Skip to content

Toggle service links

You are here

  1. Home
  2. South africa

South africa

Community participation of families of children with profound intellectual and multiple disabilities in South Africa

Background: Families struggle to support family members with profound intellectual and multiple disabilities (PIMD), especially in low resourced settings where formal services may not be available. Method: The adapted Family Community Participation survey, measuring perceptions of community participation, was administered to 67 primary caregivers of children with PIMD in Cape Town by community-based rehabilitation workers. Results: Families were most satisfied going to religious activities and getting together with family and friends.

Wed, 08/10/2022 - 17:13

Figuring it out by yourself: Perceptions of home-based care of stroke survivors, family caregivers and community health workers in a low-resourced setting, South Africa

Background: In less resourced settings, formal rehabilitation services for stroke survivors were often absent.

Mon, 12/07/2020 - 15:05

Informal care for people with chronic psychotic symptoms: four case studies in a San community in South Africa

Despite the internationally recognised importance of informal care, especially in settings with limited services, few studies focus on the informal care for people with mental health problems in low‐ and middle‐income countries. Making informal care visible is important for understanding the challenges and identifying the needs to be addressed. This ethnographic case study explored the dynamics of informal care for people with chronic psychotic symptoms in a group of San living in poor socioeconomic circumstances in a township near Kimberley, Northern Cape, South Africa.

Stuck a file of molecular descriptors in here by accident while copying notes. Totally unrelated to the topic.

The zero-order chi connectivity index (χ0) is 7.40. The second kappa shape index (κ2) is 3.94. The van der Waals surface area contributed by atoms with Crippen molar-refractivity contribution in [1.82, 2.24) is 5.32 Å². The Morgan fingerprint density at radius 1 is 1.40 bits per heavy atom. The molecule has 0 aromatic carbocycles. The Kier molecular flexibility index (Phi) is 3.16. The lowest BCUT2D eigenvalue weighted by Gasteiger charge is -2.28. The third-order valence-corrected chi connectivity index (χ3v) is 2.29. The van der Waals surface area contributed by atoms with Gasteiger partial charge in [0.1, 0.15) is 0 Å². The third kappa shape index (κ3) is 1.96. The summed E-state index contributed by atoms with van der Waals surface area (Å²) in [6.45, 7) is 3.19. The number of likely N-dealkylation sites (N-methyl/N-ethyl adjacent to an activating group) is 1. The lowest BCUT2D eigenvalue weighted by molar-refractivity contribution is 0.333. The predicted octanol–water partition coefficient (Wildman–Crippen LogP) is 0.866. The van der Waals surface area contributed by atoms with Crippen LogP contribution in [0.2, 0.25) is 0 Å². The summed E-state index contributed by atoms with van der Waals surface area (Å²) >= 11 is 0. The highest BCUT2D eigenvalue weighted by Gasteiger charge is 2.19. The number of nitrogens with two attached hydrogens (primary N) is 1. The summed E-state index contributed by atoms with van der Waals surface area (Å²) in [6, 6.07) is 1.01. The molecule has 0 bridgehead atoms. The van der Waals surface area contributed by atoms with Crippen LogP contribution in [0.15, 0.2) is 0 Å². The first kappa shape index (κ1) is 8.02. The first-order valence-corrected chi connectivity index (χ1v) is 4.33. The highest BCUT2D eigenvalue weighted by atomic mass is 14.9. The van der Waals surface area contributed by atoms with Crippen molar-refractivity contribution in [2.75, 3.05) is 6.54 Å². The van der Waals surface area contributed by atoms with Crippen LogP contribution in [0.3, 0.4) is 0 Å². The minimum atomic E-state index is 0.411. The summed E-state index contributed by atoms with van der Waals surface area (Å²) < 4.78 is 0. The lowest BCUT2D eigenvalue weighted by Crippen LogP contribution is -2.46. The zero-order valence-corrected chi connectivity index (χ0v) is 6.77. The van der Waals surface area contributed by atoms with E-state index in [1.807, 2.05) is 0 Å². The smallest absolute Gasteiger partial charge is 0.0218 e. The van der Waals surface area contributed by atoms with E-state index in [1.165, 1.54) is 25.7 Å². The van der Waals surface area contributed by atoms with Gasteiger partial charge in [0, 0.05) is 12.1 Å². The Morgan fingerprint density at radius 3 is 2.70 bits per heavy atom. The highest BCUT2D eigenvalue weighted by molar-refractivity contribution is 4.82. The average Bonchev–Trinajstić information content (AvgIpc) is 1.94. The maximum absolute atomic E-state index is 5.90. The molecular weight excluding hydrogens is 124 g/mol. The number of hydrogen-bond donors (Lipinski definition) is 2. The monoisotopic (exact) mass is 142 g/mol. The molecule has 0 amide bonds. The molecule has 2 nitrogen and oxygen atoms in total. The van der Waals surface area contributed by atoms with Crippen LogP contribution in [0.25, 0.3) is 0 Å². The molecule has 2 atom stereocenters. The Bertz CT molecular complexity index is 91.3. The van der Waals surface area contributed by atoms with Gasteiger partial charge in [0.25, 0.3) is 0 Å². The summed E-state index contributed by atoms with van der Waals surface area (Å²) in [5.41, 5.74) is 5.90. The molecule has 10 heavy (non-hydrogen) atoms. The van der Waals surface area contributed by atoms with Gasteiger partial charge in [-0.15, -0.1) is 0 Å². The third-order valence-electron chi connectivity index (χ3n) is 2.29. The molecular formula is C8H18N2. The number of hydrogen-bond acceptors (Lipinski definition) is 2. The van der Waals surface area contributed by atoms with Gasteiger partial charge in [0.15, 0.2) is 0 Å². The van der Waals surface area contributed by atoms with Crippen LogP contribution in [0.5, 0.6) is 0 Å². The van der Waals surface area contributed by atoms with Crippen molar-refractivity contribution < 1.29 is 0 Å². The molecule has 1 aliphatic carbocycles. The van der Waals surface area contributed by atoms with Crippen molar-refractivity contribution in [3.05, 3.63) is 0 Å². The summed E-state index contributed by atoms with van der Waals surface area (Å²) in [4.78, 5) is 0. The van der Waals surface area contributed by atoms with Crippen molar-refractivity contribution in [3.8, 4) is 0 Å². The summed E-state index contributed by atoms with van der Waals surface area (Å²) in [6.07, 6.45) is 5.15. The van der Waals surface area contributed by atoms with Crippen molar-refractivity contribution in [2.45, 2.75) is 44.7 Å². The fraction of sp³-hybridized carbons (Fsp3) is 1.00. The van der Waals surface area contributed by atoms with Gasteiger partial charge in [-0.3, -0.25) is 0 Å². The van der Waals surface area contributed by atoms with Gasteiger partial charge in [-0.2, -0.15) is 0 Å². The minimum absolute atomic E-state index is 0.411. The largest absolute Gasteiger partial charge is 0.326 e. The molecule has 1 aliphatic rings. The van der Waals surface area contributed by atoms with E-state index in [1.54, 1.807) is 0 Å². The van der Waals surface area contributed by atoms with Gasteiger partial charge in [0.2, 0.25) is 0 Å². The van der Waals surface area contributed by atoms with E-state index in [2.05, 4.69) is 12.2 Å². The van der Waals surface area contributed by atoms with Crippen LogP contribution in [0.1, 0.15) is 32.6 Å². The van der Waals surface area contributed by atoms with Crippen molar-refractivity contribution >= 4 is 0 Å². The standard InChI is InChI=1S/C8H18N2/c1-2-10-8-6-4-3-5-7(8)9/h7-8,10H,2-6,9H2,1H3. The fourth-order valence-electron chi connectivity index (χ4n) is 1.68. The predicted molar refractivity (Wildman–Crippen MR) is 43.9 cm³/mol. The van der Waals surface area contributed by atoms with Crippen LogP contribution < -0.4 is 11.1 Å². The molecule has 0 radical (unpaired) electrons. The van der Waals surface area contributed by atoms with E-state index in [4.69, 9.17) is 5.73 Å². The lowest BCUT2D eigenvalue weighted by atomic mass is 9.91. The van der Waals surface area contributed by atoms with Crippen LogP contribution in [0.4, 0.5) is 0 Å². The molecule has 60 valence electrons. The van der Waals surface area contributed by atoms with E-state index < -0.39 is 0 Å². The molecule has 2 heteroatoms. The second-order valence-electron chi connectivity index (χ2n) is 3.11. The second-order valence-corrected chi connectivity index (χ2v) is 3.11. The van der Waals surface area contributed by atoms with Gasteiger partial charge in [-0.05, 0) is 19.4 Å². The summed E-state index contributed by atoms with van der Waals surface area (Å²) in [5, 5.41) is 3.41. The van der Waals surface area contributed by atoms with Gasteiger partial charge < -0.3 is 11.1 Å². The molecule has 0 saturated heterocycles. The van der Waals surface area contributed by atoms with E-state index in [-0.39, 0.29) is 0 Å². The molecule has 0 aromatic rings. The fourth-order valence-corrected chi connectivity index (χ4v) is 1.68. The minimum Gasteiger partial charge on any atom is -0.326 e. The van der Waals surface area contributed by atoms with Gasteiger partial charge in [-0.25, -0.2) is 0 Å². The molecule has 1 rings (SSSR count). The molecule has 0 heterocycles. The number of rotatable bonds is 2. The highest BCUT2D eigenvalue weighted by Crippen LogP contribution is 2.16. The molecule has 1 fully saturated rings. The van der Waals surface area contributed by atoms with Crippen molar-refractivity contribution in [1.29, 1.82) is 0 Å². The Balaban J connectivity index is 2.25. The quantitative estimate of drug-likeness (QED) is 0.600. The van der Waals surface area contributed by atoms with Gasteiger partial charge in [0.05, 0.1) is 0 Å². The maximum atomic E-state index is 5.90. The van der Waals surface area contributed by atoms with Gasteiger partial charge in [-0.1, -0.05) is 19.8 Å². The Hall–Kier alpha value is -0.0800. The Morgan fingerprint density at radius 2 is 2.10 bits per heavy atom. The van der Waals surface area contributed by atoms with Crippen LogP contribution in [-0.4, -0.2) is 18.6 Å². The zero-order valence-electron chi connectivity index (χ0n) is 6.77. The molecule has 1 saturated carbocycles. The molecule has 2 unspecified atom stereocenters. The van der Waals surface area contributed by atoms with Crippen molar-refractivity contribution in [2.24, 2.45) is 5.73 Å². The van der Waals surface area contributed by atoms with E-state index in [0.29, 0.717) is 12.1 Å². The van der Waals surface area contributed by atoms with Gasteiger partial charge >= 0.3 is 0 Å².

Mon, 03/11/2019 - 13:17

On being a caregiver: The experiences of South African family caregivers caring for cancer patients

The purpose of our study was to describe the experiences of family caregivers of cancer patients using the public healthcare system in South Africa. We used a qualitative descriptive design and conducted in‐depth interviews with 20 purposively selected family caregivers. Data saturation determined the sample size, and qualitative content analysis was used to analyse the data. Three themes arose from the data: emotional responses and feelings towards the cancer diagnosis, fulfilling the role of the caregiver and living and coping with a changed life and a changed person.

Wed, 10/31/2018 - 13:58

Community-based organizations for vulnerable children in South Africa: Reach, psychosocial correlates, and potential mechanisms

Community-based organizations (CBOs) have the potential to provide high quality services for orphaned and vulnerable children in resource-limited settings. However, evidence is lacking as to whether CBOs are reaching those who are most vulnerable, whether attending these organizations is associated with greater psychosocial wellbeing, and how they might work. This study addressed these three questions using cross-sectional data from 1848 South African children aged 9–13.

Thu, 07/20/2017 - 15:20

“I Can’t Go to School and Leave Her in So Much Pain”: Educational Shortfalls Among Adolescent ‘Young Carers’ in the South African AIDS Epidemic

“I go to the hospital with my mother when she is sick. I can’t go to school and leave her in so much pain. I won’t concentrate.” Millions of adolescents live with AIDS-affected parents or primary caregivers. Little is known about educational impacts of living in an AIDS-affected home, or of acting as a “young carer” in the context of AIDS. This study combined qualitative and quantitative methods to determine educational impacts of household AIDS-sickness and other-sickness.

Thu, 07/20/2017 - 15:10